Can You Prepare For A Grizzly Attack?
Written by Mac Watson on May 1, 2023
Now that spring has arrived in the Big Horn Basin, bears have started to emerge from their winter hibernation. Hikers and hunters are urged to use extreme caution by carrying a can of bear spray with them as a defense in case of an encounter with a bear.
But can a person be prepared enough in case a bear decides to charge? One group wants to make sure a hiker, hunter or outdoorsman can train to be prepared in case the unimaginable happens.
Maria Davidson, a spokesperson for Safari Club International, which is a wildlife conservation and hunting advocacy group, says the group has bought a fake “bear” to train people how to respond to an attack. Basically, the “bear” is an almost-comical looking animal, resembling a bruin, that is mounted atop of a radio-controlled platform that has a top speed of 20 miles-per-hour and will tour Wyoming this summer to teach people how to remain calm and utilize their bear spray that they’ve (hopefully) packed for such an encounter.
Bear spray, when used properly, can deter or repel an attacking bear, but the way the spray bottle is designed, it takes some skill and training to release the safety trigger when a mass of claws, teeth, spit, and muscle is only seconds away from making contact with the person. A few seconds is the difference between life and death.
SCI says that the contraption will be available to Wyoming Gaming and Fish Department that will use it for training seminars across the state this summer.
Dan Thompson, large carnivore specialist for Game and Fish wants to be clear — the bear platform is “not trying to simulate an attack,” but rather view it as an “interactive way for people to learn how to deploy bear spray.” Dan clarifies, “If anything it would be more representative of a charge, but adds a little pressure to grab your spray, take off the release and spray in front of the bear as its coming at you.”
Even though grizzly attacks are rare in Wyoming, (one was only reported last year and that was in Yellowstone National Park) being prepared is a combination mindset of muscle memory and trying to remain calm because “a charging bear doesn’t wait for you to access your canister, fumble with the safety, check the wind speed and direction and aim,” Dan stresses.
One man, named Jeremy Evans, who was on a hunting trip described being attacked by a grizzly and how the bear just ripped off his face. “Her first bite [was] on my face, I was laying on my side. It was her two front canine teeth caught me—one in the corner of the eye and the other side of the eye and down by my jaw. She just crunched all of that in one bite,” Evans told Newsweek magazine. In grisly details, Evans described how he tried to fight the mama grizzly bear by “poking the bear’s eyes and even shoving fingers down her throat.” He then tried to find his gun and load a shell but he “couldn’t put a shell down the chamber of the gun. My fingers [were] too busted up, I found an ear in chunks of my face and I was holding it all together. My left eye was hanging out of the socket, so I had to pick it up or tilt my head back in order to see. My right eye—I thought it was gone—it was smashed up into my skull.” And just like that, it was over. The bear ran off with her cub. It would take another eight hours for Evans to find medical help.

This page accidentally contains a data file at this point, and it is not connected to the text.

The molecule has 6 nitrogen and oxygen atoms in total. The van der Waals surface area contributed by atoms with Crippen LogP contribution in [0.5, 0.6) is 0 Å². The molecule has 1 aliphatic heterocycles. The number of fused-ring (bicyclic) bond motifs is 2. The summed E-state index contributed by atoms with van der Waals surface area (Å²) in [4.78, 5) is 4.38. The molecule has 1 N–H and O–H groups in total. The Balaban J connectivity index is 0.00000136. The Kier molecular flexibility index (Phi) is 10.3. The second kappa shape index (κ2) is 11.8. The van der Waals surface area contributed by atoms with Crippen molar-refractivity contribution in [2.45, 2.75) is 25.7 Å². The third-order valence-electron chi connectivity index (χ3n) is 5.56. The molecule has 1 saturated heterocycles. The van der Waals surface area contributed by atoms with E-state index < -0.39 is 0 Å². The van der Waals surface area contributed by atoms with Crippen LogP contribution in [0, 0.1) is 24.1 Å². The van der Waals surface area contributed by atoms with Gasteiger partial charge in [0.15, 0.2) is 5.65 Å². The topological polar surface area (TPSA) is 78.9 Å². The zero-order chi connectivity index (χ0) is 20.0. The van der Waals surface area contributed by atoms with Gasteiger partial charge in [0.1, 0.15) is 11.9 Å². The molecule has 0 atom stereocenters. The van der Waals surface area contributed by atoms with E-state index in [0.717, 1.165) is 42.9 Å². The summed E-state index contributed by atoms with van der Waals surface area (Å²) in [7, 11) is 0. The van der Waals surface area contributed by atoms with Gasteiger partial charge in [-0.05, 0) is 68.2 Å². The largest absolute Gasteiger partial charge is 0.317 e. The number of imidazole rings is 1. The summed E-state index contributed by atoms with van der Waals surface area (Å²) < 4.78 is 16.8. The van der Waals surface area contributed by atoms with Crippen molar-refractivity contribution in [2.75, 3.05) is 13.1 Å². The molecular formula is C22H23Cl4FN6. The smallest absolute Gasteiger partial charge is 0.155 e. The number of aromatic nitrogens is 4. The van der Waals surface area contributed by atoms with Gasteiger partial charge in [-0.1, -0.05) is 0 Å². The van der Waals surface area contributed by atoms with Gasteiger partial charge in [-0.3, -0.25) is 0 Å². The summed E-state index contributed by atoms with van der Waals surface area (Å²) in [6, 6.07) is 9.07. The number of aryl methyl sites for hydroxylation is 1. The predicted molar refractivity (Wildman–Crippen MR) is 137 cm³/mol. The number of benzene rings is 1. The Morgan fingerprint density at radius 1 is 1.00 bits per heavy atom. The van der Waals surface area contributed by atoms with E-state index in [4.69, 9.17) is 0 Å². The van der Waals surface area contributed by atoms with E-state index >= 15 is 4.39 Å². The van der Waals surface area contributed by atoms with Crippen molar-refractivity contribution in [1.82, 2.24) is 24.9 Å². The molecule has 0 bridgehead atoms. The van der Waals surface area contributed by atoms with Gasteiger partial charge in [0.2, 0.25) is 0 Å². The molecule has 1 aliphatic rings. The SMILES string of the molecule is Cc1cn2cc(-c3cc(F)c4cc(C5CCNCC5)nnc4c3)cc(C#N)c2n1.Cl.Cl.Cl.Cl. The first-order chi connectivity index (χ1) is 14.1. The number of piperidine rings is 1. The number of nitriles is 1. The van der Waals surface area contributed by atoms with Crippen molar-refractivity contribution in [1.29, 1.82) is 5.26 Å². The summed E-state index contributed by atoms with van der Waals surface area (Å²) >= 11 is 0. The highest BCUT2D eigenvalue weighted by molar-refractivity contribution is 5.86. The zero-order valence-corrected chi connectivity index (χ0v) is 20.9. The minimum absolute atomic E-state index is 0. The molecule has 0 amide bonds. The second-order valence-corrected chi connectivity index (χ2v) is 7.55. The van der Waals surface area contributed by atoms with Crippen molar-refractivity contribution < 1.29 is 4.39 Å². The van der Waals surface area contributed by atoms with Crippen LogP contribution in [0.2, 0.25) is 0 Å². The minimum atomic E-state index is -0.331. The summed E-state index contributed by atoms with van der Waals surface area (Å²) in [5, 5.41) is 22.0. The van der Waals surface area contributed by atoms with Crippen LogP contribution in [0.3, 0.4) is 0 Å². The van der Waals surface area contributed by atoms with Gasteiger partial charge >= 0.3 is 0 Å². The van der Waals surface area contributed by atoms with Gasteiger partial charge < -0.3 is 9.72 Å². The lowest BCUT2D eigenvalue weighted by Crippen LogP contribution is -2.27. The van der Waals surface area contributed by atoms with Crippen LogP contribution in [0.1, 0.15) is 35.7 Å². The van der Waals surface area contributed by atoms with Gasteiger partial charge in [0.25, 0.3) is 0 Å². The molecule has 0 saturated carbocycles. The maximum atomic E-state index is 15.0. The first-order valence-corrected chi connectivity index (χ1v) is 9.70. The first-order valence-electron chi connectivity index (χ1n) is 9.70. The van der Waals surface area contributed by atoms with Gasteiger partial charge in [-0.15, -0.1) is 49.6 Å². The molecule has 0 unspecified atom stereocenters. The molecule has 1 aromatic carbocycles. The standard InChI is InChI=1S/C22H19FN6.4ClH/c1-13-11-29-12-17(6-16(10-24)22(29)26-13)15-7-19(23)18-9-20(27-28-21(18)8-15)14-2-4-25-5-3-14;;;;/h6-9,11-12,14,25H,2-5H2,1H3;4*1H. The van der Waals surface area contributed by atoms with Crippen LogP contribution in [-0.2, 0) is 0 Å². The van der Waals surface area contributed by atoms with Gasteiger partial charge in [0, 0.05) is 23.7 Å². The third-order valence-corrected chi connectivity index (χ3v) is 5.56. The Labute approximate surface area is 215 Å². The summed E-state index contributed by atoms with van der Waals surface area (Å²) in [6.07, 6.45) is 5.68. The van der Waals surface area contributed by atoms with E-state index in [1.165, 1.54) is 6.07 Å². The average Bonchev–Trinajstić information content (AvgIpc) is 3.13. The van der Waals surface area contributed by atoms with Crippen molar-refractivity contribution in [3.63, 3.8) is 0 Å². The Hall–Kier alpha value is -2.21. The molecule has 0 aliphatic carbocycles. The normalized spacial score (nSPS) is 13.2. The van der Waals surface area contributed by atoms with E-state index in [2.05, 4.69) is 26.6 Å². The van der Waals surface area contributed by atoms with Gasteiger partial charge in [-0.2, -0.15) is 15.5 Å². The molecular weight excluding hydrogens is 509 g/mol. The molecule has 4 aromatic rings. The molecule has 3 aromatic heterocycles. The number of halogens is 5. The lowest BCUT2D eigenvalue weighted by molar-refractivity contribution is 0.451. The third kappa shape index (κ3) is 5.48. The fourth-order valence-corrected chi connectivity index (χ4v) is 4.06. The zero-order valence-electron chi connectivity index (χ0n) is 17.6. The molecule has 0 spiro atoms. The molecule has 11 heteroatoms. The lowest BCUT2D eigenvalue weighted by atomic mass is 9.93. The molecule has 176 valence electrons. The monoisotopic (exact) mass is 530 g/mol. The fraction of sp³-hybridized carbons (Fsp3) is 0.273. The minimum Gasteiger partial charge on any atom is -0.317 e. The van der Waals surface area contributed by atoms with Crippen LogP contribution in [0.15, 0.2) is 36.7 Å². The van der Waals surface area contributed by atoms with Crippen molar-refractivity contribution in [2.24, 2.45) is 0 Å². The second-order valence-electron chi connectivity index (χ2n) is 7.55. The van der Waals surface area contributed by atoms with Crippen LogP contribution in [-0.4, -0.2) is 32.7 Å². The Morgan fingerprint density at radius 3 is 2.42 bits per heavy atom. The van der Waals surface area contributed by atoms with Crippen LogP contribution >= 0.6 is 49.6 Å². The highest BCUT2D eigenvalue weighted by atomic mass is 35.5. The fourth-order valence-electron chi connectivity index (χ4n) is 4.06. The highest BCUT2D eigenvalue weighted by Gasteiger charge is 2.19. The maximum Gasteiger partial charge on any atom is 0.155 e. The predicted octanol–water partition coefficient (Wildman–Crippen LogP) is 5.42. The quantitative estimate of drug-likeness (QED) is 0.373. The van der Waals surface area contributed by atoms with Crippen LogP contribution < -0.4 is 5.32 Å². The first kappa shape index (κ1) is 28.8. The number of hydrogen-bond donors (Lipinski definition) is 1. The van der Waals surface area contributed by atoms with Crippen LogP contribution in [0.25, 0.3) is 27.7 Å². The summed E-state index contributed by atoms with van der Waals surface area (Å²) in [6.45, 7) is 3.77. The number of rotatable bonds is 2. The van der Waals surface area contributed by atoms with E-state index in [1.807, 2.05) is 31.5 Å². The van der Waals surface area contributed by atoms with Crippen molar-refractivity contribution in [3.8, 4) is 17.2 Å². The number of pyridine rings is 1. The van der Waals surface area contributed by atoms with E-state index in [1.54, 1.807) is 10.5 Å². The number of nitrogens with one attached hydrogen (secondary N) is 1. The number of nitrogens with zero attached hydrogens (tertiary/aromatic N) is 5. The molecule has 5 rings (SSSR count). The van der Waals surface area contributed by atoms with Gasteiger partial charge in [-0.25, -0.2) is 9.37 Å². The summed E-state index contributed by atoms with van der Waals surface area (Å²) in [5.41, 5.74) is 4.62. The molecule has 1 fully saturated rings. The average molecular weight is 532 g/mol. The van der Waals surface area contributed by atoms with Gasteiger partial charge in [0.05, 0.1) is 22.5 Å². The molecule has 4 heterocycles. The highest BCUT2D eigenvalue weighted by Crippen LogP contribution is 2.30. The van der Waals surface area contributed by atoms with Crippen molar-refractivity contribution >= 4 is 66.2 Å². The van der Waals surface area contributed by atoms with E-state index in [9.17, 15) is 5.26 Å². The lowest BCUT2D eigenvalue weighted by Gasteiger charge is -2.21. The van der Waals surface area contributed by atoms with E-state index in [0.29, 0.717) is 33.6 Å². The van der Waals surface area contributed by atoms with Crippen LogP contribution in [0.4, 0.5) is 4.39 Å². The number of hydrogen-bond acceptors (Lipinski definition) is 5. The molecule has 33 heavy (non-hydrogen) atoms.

The main thing to avoid being attacked by a bear though can be boiled down to one point, says Dan Thompson: be aware of your surroundings. He sums it up this way: “Situational awareness is still the most important, pro-active thing a person can do to reduce conflict potential, understanding bears and bear behavior provides insight into what causes negative encounters between bears and people, between any wildlife and people. This also allows for a proper response should it occur, people can be doing everything right in life and still have a bad day, that’s part of being a human being and being lucky enough to still have places like Wyoming where risk and reward are still attainable attributes of the outdoors. Education has always been the foundation of the conservation and management of grizzly bears.”